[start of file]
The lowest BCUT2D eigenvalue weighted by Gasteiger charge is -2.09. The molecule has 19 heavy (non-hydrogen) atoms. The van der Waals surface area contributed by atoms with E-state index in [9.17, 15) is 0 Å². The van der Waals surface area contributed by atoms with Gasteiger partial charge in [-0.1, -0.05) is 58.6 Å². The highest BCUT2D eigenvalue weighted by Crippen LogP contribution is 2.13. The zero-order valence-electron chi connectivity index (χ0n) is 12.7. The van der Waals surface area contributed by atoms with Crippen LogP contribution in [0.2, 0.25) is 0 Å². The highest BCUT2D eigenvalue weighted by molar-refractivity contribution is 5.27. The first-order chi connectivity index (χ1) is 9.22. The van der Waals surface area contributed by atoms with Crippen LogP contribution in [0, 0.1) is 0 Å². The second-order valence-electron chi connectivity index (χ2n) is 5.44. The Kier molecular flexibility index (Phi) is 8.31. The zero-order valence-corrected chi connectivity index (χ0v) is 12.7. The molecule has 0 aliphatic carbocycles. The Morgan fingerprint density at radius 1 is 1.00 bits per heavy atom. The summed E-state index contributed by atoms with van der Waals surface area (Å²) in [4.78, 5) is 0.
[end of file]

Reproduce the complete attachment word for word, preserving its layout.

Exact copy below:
The lowest BCUT2D eigenvalue weighted by Gasteiger charge is -2.09. The molecule has 19 heavy (non-hydrogen) atoms. The van der Waals surface area contributed by atoms with E-state index in [9.17, 15) is 0 Å². The van der Waals surface area contributed by atoms with Gasteiger partial charge in [-0.1, -0.05) is 58.6 Å². The highest BCUT2D eigenvalue weighted by Crippen LogP contribution is 2.13. The zero-order valence-electron chi connectivity index (χ0n) is 12.7. The van der Waals surface area contributed by atoms with Crippen LogP contribution in [0.2, 0.25) is 0 Å². The highest BCUT2D eigenvalue weighted by molar-refractivity contribution is 5.27. The first-order chi connectivity index (χ1) is 9.22. The van der Waals surface area contributed by atoms with Crippen LogP contribution in [0, 0.1) is 0 Å². The second-order valence-electron chi connectivity index (χ2n) is 5.44. The Kier molecular flexibility index (Phi) is 8.31. The zero-order valence-corrected chi connectivity index (χ0v) is 12.7. The molecule has 0 aliphatic carbocycles. The Morgan fingerprint density at radius 1 is 1.00 bits per heavy atom. The summed E-state index contributed by atoms with van der Waals surface area (Å²) in [4.78, 5) is 0.